James Bosworth, / Hair Dresser, / Broker, and General Salesman, / St. Owen's Street, Hereford. / Household Furniture of every Description, Bought, Sold, Exchanged, or Hired Out . . . / A MUSEUM OF CURIOSITIES, / Consisting of Rarities of every kind -- Books, Pictures, and Musical Instruments . . . [caption title]. JAMES BOSWORTH.

James Bosworth, / Hair Dresser, / Broker, and General Salesman, / St. Owen's Street, Hereford. / Household Furniture of every Description, Bought, Sold, Exchanged, or Hired Out . . . / A MUSEUM OF CURIOSITIES, / Consisting of Rarities of every kind -- Books, Pictures, and Musical Instruments . . . [caption title].

Publisher: Hereford; Watkins and Wright, Printers, May 19, 1821.
Edition: The only recorded copy.
Bibliographical References: Not found on OCLC or COPAC.
Condition: Skillfully washed, archivally backed and repaired at the folds and edges; in fine condition.
Book ID: 28253

Description

Broadside advertisement and poem, 53.5 x 42 cm, with a caption title in six types of various sizes, followed by a 57-stanza poem printed in three and four columns, surrounded by an ornate typographical border.

Comments

A rare and unusual general merchant advertisement cast in the form of a broadside ballad, and an interesting example of advertising directed to the working class of the British Industrial Revolution. James Bosworth was a prominent Hereford merchant who used innovative methods to market his extraordinary array of goods and services – his Museum of Curiosities - and was notable for his pioneering role in tailoring and marketing consumer goods to the working class. His large format advertisements, which appeared in the Hereford Journal as well as separately, as here, began in the 1820s and were repeated for at least 20 years. The only similar example recorded is in the Sept. 29, 1841 issue of the Hereford Journal, which was noted by Alison Toplis in The Clothing Trade in Provincial England 1800-1850, who did not locate a copy of this 1821 example: “The Bosworth advertisement . . . was one of the rare examples of advertising targeting the working-class consumer . . . He had regularly supplied overseers of the poor with ready made clothing since the 1820s. Bosworth’s broadside, a catalogue in verse of his wares and services, is classic and amusing doggerel: “With humble submission, / I beg your permission, / My Stock to submit to your view, / And most earnestly crave, / Your patronage to have, As your interest I’ll every pursue.” “So without more digression, / I’ll name my profession, / And then give my Catalogue large; / James Bosworth by name, / A Hair Dresser I am, / Cut and shave at a moderate charge.” “I’m a Broker also, Buy high, and sell low, / Wigs of all sort and sizes I make / for beau or for belle / Head dresses I sell, / And good in exchange I will make.”.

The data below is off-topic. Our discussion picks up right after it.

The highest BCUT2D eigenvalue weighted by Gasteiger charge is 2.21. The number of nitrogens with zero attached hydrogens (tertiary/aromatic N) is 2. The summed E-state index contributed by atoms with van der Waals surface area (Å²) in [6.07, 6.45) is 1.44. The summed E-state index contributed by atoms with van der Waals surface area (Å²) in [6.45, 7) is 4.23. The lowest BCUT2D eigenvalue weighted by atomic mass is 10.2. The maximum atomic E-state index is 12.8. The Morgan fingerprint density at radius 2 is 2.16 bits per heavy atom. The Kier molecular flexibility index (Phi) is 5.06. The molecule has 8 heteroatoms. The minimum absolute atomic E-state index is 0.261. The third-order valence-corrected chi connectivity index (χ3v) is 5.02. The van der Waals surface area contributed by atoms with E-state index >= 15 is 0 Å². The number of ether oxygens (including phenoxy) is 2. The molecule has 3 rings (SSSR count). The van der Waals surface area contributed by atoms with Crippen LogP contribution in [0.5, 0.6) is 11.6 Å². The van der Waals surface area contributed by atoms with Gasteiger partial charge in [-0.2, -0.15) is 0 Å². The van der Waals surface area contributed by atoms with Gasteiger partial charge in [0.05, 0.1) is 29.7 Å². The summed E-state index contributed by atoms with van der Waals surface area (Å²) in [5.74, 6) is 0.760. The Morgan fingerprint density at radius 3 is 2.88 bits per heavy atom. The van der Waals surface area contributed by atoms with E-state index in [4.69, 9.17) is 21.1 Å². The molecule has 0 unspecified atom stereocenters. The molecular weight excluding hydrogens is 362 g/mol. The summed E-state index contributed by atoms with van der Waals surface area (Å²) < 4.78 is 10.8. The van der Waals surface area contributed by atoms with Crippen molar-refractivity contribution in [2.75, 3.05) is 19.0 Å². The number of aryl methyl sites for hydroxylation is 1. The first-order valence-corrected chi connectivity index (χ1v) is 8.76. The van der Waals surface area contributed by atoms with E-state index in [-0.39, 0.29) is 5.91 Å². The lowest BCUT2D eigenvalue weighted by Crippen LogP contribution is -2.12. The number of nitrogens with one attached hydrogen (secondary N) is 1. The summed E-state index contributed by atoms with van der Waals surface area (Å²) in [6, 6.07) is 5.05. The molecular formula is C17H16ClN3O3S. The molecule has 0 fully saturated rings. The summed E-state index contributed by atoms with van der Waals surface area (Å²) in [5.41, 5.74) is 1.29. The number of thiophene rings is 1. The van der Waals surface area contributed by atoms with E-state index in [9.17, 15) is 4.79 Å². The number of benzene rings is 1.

Price: $1,250.00

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